Friday, June 10, 2005

02: “From Caves to Warehouses: The Path of Civilization Through Trade” Part 2

Trade: the act of commerce between individuals, or peoples. Requirement: a common manner of communication, and an understanding of the economy of the other party, and a commodity or skill for sale, or barter. Communication: The transmission of ideas, messages or information between two persons.

After the clans discussed in Part 1, came the eventual villages of tribes, and later cities, then city-states, and eventually, kingdoms. With early man’s natural tendency to be profligate as part of the instinctual survival imprint, the human gene pool continued to expand, and winnow out some of the weaker elements. With the rise of civilization came the rise in personal wealth. And wealthy people have a taste for the finer things in life. That meant spice.

Old Testament passages speak of the Israelite kings and patriarchs as having spices for food, and incense, and silks from the Orient. Indeed, archaeologists have identified how spice and other goods moved west (oddly enough, it always seemed to move from east to west – more about that later) on specific roads, in particular, the Incense Road, the Spice Road, and the Silk Road. These ancient caravan routes are not just middle school text book terms, but very real roads used for millennia to move products from east to west, and riches from west to east. But that is not the only thing that traveled on these roads. Commerce and communication also meant the conveyance of ideas.

Often, we look at Biblical and ancient historical sagas such as Gilgamesh and early Babylon as being the earliest recorded civilizations. In this Occidental-centric view, the Oriental peoples are seldom given credit for reaching many of civilization’s milestones before their western counterparts did, which occurred more often than one expects. The domestication of the horse is one such example, in use on the Eurasian Steppes three thousand years earlier than the middle eastern societies began using the camel as a pack animal. One can argue that climate, and terrain had much to do with it, yet the Arabs eventually embraced the horse, in addition to the camel, and the camel was embraced by the Chinese later for use on the caravan roads.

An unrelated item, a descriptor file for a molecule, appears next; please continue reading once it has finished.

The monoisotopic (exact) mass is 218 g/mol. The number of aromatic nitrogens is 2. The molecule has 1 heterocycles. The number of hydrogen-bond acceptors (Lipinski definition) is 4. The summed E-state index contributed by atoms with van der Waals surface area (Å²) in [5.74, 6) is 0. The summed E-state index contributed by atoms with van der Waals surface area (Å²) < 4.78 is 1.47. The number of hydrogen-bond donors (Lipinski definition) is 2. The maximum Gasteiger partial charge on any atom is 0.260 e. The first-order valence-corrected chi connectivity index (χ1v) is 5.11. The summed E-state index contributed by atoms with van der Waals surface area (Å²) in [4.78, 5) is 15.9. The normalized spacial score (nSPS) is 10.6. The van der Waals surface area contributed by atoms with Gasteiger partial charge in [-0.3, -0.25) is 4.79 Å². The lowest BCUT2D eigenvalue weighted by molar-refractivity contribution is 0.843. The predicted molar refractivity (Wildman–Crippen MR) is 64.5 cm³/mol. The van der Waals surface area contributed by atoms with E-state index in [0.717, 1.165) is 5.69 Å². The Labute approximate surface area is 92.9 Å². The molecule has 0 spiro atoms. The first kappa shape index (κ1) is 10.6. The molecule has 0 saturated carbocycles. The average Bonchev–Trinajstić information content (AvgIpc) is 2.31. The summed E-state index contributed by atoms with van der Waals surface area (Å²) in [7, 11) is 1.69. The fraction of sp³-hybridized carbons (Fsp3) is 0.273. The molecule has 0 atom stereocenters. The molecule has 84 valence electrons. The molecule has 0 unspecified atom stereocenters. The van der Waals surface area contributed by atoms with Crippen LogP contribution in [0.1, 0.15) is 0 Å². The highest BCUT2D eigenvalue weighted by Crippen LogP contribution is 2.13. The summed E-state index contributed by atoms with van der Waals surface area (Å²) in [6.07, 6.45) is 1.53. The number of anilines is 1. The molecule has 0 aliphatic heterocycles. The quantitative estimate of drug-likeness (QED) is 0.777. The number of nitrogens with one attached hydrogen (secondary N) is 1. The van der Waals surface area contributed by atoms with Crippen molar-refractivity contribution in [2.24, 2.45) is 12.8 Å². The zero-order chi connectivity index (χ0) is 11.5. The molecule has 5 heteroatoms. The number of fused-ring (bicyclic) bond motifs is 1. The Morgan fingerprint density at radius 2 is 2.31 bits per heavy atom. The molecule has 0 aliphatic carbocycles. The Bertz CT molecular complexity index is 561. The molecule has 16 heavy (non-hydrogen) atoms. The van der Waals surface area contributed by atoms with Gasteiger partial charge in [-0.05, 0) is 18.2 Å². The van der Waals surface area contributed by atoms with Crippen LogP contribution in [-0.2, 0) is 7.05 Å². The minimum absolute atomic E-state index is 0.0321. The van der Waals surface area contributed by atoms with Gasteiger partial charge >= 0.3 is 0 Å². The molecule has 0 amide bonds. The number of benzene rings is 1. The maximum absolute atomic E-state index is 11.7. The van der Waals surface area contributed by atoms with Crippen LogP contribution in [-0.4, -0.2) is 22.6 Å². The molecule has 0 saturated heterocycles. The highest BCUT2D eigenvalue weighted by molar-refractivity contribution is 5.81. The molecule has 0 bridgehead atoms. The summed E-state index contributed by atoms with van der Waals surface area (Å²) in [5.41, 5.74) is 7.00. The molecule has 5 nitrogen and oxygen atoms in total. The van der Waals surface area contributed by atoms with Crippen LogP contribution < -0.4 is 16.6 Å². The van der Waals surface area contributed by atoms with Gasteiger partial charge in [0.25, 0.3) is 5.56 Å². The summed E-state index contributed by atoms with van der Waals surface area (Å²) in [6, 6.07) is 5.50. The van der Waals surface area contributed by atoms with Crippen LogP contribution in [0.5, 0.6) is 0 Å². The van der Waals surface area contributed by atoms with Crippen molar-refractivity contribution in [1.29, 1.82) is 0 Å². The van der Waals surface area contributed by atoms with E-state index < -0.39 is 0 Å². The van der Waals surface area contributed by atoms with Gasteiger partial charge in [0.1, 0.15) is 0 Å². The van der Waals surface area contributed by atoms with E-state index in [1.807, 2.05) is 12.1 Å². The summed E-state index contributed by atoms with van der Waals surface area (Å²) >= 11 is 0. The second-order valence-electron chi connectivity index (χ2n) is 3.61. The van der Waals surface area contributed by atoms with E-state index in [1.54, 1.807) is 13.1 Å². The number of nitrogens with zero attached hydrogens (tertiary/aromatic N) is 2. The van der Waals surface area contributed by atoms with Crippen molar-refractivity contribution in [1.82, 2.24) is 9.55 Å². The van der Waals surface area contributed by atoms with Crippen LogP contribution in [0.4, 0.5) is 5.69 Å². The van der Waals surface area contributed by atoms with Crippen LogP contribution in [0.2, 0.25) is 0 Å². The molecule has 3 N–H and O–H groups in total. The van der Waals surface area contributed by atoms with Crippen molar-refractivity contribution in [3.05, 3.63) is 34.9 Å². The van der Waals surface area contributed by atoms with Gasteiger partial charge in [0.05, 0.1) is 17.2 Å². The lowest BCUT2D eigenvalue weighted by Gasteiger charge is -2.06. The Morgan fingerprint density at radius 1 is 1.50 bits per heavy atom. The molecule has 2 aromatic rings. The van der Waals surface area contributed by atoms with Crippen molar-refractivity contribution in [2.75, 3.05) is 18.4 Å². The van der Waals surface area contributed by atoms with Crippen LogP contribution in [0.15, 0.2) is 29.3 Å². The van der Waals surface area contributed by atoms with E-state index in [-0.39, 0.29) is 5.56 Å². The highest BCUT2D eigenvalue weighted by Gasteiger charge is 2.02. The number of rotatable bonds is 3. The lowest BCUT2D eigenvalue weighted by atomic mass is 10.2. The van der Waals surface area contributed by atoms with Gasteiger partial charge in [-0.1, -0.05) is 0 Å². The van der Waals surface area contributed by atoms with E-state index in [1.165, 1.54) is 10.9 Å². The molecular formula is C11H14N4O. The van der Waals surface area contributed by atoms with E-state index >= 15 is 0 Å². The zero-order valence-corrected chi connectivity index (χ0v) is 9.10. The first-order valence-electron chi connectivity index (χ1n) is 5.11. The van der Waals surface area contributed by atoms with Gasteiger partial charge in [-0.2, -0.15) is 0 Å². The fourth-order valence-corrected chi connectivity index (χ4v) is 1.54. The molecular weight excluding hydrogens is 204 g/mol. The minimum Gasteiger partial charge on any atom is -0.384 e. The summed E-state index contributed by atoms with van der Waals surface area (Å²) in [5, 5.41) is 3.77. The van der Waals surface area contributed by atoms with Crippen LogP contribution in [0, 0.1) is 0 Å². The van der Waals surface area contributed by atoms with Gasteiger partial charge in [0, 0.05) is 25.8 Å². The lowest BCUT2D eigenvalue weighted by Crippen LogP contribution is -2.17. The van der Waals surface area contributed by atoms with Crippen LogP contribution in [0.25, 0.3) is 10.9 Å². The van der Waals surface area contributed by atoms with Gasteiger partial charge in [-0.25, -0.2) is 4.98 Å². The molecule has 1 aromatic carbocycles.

The War Chariot, a “souped up” version of the standard horse-drawn chariot, was a product that arose in three distinct areas almost simultaneously, appearing around the same time in China, Iran, and in the Hittite Civilization of Anatolia. Only one conclusion can be drawn about this oddity when it is realized that all three civilizations sat along the Silk Road.

Interestingly, there are Indo-European mummies in the Taklamakan Desert, located in the Tarim Basin of greater China. They date from about 1200 to 1500 BC. They were located along a caravan stop on the Silk Road.

So, silks and spices and incense moved from China and other parts of the Orient westward to the Middle East first, and later to Europe, throughout the first millennium of the Christian Era. And in the process, whole peoples assumed roles in the trade of silk, spice and incense. On one end, the Chinese, and on the other end the Royal houses of Europe and the Byzantine Empire. It filtered down to the noble houses, and later to the more affluent traders and tradesmen, all of whom used the spices to flavor their foods, the incense to scent the often fetid air around them, and the silks that adorned them. Between both ends of this system of trade were the various caravan and caravanserai operators, the rulers of the lands in between, both large empires and petty fiefdoms, all of which partook of tolls and duties exacted from the caravan owners. Finally, the Jewish merchants of Europe who traveled, sometimes to the edge of the Russian Steppes, to purchase these goods and bring them back to the European noble houses (and the Christian Church as well), a business lucrative enough to eventually see their families into the European banking business.

Into this mix walked and rode a Venetian merchant’s son, and the thousands year old trade would enter a completely new phase, kicking off an historical epoch that would see the world completely change, and result in one of the worst human tragedies ever recorded.

Back: Part One
Next: Part Three
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